ارتباط بین آسیب پذیری خصلتی و اضطراب و افسردگی در پیگیری بلندمدت تشخیص اختلال اضطراب فراگیر
|کد مقاله||سال انتشار||مقاله انگلیسی||ترجمه فارسی||تعداد کلمات|
|34994||2004||21 صفحه PDF||سفارش دهید||محاسبه نشده|
Publisher : Elsevier - Science Direct (الزویر - ساینس دایرکت)
Journal : Journal of Anxiety Disorders, Volume 18, Issue 5, 2004, Pages 587–607
The current study examined the relationship between measures of trait vulnerability and long-term outcome in 83 patients diagnosed and treated for Generalized Anxiety Disorder (GAD) 8–14 years previously. Diagnostic status was assessed by structured interview, and trait affect, trait anxiety and trait depression were measured by the Positive and Negative Affect Scale (PANAS), the State–Trait Anxiety Inventory (STAI-T) and the Personal Style Inventory (PSI), respectively. Trait measures were all highly inter-correlated, and patients with diagnoses of GAD, social phobia and depressive disorders at long-term follow-up recorded very poor scores on all three scales. Trait anxiety recorded pre-treatment was also related to both anxiety and depression at long-term follow-up. However, trait depression showed no significant association with panic disorder. Increased numbers of comorbid diagnoses were strongly related to high levels of both trait anxiety and negative affect (NA). The findings suggest that patients reporting high trait anxiety or NA may suffer from a chronic course of disorder and higher levels of comorbidity over the longer term.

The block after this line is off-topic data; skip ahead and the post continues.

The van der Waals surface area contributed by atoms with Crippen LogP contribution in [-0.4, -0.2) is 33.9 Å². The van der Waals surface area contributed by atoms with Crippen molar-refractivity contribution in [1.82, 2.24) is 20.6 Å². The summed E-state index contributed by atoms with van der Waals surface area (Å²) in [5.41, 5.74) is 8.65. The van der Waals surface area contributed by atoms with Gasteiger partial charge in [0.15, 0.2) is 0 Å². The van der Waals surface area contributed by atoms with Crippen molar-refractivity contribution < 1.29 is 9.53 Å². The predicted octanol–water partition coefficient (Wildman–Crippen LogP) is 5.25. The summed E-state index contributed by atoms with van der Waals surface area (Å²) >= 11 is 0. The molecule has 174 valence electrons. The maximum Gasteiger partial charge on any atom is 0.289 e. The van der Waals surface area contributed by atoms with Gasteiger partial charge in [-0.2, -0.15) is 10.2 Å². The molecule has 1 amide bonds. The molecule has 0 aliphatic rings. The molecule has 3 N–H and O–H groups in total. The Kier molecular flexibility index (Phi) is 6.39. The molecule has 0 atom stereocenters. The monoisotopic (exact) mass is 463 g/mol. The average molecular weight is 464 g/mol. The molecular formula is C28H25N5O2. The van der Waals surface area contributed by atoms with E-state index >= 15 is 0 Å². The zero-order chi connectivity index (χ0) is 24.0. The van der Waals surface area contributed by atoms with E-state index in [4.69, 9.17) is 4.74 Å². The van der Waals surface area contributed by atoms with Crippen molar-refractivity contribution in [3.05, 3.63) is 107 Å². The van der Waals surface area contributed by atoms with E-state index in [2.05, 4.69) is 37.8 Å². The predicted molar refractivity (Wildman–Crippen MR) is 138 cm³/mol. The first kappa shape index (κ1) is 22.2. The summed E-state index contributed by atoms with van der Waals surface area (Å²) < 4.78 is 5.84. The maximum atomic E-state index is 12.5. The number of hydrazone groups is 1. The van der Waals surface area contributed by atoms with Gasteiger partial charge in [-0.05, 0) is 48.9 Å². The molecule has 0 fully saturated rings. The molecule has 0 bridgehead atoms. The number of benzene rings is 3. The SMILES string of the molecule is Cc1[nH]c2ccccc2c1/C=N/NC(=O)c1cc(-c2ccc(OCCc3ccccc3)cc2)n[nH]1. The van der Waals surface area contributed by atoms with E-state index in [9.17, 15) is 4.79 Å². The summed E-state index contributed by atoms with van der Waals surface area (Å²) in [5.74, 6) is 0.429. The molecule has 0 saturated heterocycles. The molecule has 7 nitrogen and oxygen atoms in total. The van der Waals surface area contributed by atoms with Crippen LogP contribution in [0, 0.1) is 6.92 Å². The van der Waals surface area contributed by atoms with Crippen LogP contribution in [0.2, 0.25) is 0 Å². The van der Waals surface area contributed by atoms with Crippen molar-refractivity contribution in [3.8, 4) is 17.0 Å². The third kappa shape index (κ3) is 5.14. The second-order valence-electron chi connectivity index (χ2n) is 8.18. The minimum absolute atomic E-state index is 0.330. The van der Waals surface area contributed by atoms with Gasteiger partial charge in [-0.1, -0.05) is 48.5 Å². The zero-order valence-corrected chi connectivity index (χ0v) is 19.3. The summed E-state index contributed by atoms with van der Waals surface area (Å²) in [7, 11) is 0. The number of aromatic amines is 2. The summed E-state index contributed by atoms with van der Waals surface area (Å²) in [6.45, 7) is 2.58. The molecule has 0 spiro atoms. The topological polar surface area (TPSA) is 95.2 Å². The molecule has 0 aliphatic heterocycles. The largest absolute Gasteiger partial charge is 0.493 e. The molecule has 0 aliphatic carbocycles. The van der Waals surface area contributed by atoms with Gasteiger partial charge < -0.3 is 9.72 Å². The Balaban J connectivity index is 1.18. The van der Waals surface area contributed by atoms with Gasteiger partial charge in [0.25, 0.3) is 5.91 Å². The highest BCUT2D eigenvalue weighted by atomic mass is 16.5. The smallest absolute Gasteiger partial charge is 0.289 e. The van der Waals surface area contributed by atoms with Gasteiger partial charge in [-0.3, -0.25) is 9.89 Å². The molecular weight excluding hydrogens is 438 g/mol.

Despite the recent tendency for greater differentiation in the diagnosis of neurotic disorders and the introduction of new disorders (such as panic) to DSM-III-R (APA, 1987), there remains a large body of support for the notion of a general vulnerability to psychological distress, which makes the patient susceptible to symptoms of both anxiety and depression. Tyrer (1985) suggested that patients with this general neurotic tendency are likely to have a poorer response to treatment, fluctuate between anxiety and depressive diagnoses, and follow a relapsing and/or chronic course of disorder over the longer term. Evidence for such general vulnerability comes from a variety of sources. Firstly, comorbidity studies have found a strong overlap between anxiety and depressive diagnoses. In one such study, Andrews, Stewart, Morris-Yates, Holt, and Henderson (1990) examined comorbidity of lifetime neurotic diagnoses in both patient and general population twin samples, and reported that levels of comorbidity found in both groups were significantly higher than could be expected from the observed occurrence of each individual diagnosis. For example overall prevalence of a lifetime diagnosis of depression in the sample of 892 twins was 7%, whereas prevalence of lifetime depression in those also receiving a lifetime diagnosis of GAD was 26%. They also found that individuals receiving a lifetime diagnosis of anxiety or depressive disorders had higher levels of neuroticism (as measured by EPQ N; Eysenck, 1967) and lower levels of perceived control as compared to a population sample. Further, as neuroticism and locus of control did not distinguish between diagnoses in this study, it was proposed that the concept of a General Neurotic Syndrome could be explained in part by the presence of these vulnerability factors. Genetic studies have not only supported this overlap between neuroticism, anxiety, and depressive symptoms, but have also suggested there is a strong genetic component which is common to all three. For example, in a study of 3810 twins, Jardine, Martin, and Henderson (1984) compared neuroticism with anxiety and depressive symptoms and found that genetic factors accounted for 50% of the variation in neuroticism, 38% of the variation in anxiety symptoms and 36% for depressive symptoms. Using a multivariate genetic analysis, they concluded that the same genes which determined the variation in neuroticism were also responsible for the genetic variation in anxiety and depressive symptoms.